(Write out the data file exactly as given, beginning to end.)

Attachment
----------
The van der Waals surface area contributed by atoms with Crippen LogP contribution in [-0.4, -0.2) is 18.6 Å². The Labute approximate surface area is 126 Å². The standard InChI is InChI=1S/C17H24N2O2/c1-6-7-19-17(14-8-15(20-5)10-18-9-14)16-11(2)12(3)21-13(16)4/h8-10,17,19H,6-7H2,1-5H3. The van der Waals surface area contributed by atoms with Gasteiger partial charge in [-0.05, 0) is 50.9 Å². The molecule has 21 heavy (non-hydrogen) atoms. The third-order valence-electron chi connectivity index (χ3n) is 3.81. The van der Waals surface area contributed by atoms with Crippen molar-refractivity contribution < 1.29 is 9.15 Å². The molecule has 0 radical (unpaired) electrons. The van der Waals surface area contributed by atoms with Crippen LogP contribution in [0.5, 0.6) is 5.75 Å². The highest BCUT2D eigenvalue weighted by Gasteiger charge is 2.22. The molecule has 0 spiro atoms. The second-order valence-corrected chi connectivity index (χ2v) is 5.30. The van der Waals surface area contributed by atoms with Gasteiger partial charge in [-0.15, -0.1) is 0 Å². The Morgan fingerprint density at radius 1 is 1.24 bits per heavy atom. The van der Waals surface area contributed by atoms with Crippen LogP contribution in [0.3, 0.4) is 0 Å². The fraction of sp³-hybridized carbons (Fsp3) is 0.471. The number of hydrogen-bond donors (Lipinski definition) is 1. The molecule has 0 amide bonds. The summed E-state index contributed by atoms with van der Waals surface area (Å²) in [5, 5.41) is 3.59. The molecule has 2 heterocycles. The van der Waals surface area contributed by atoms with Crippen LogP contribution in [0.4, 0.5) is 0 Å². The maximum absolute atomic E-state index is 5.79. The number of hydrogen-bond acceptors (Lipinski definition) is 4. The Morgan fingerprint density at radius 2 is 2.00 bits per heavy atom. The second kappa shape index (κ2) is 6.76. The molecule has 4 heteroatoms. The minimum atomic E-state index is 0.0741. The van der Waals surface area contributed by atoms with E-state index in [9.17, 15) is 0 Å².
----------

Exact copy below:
The van der Waals surface area contributed by atoms with Crippen LogP contribution in [-0.4, -0.2) is 18.6 Å². The Labute approximate surface area is 126 Å². The standard InChI is InChI=1S/C17H24N2O2/c1-6-7-19-17(14-8-15(20-5)10-18-9-14)16-11(2)12(3)21-13(16)4/h8-10,17,19H,6-7H2,1-5H3. The van der Waals surface area contributed by atoms with Gasteiger partial charge in [-0.05, 0) is 50.9 Å². The molecule has 21 heavy (non-hydrogen) atoms. The third-order valence-electron chi connectivity index (χ3n) is 3.81. The van der Waals surface area contributed by atoms with Crippen molar-refractivity contribution < 1.29 is 9.15 Å². The molecule has 0 radical (unpaired) electrons. The van der Waals surface area contributed by atoms with Crippen LogP contribution in [0.5, 0.6) is 5.75 Å². The highest BCUT2D eigenvalue weighted by Gasteiger charge is 2.22. The molecule has 0 spiro atoms. The second-order valence-corrected chi connectivity index (χ2v) is 5.30. The van der Waals surface area contributed by atoms with Gasteiger partial charge in [-0.15, -0.1) is 0 Å². The Morgan fingerprint density at radius 1 is 1.24 bits per heavy atom. The van der Waals surface area contributed by atoms with Crippen LogP contribution in [0.3, 0.4) is 0 Å². The fraction of sp³-hybridized carbons (Fsp3) is 0.471. The number of hydrogen-bond donors (Lipinski definition) is 1. The molecule has 0 amide bonds. The summed E-state index contributed by atoms with van der Waals surface area (Å²) in [5, 5.41) is 3.59. The molecule has 2 heterocycles. The van der Waals surface area contributed by atoms with Crippen LogP contribution in [0.4, 0.5) is 0 Å². The maximum absolute atomic E-state index is 5.79. The number of hydrogen-bond acceptors (Lipinski definition) is 4. The Morgan fingerprint density at radius 2 is 2.00 bits per heavy atom. The second kappa shape index (κ2) is 6.76. The molecule has 4 heteroatoms. The minimum atomic E-state index is 0.0741. The van der Waals surface area contributed by atoms with E-state index in [9.17, 15) is 0 Å².